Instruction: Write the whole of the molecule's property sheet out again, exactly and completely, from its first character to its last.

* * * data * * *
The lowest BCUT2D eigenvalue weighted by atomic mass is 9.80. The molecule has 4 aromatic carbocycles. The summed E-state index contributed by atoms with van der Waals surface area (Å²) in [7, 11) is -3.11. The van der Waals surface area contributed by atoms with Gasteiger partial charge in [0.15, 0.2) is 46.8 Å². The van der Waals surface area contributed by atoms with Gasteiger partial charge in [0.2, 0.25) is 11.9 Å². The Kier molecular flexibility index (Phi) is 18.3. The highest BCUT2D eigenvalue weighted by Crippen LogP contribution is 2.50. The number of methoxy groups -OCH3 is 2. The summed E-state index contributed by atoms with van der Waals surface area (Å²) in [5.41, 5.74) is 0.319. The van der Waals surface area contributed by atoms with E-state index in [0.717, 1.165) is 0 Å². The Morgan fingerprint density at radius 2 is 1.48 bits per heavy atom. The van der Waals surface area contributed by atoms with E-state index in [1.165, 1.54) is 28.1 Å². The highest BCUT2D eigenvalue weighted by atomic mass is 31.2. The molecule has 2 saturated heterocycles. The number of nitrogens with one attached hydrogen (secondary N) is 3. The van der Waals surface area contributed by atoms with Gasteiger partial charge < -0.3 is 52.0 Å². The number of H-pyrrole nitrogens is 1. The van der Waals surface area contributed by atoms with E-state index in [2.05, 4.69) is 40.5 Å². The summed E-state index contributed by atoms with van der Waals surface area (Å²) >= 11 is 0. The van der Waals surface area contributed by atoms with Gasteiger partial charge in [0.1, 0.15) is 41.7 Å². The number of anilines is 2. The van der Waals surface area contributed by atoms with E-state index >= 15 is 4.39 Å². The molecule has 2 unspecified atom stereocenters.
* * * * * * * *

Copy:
The lowest BCUT2D eigenvalue weighted by atomic mass is 9.80. The molecule has 4 aromatic carbocycles. The summed E-state index contributed by atoms with van der Waals surface area (Å²) in [7, 11) is -3.11. The van der Waals surface area contributed by atoms with Gasteiger partial charge in [0.15, 0.2) is 46.8 Å². The van der Waals surface area contributed by atoms with Gasteiger partial charge in [0.2, 0.25) is 11.9 Å². The Kier molecular flexibility index (Phi) is 18.3. The highest BCUT2D eigenvalue weighted by Crippen LogP contribution is 2.50. The number of methoxy groups -OCH3 is 2. The summed E-state index contributed by atoms with van der Waals surface area (Å²) in [5.41, 5.74) is 0.319. The van der Waals surface area contributed by atoms with E-state index in [0.717, 1.165) is 0 Å². The Morgan fingerprint density at radius 2 is 1.48 bits per heavy atom. The van der Waals surface area contributed by atoms with E-state index in [1.165, 1.54) is 28.1 Å². The highest BCUT2D eigenvalue weighted by atomic mass is 31.2. The molecule has 2 saturated heterocycles. The number of nitrogens with one attached hydrogen (secondary N) is 3. The van der Waals surface area contributed by atoms with Gasteiger partial charge < -0.3 is 52.0 Å². The number of H-pyrrole nitrogens is 1. The van der Waals surface area contributed by atoms with E-state index in [2.05, 4.69) is 40.5 Å². The summed E-state index contributed by atoms with van der Waals surface area (Å²) >= 11 is 0. The van der Waals surface area contributed by atoms with Gasteiger partial charge in [0.1, 0.15) is 41.7 Å². The number of anilines is 2. The van der Waals surface area contributed by atoms with E-state index >= 15 is 4.39 Å². The molecule has 2 unspecified atom stereocenters.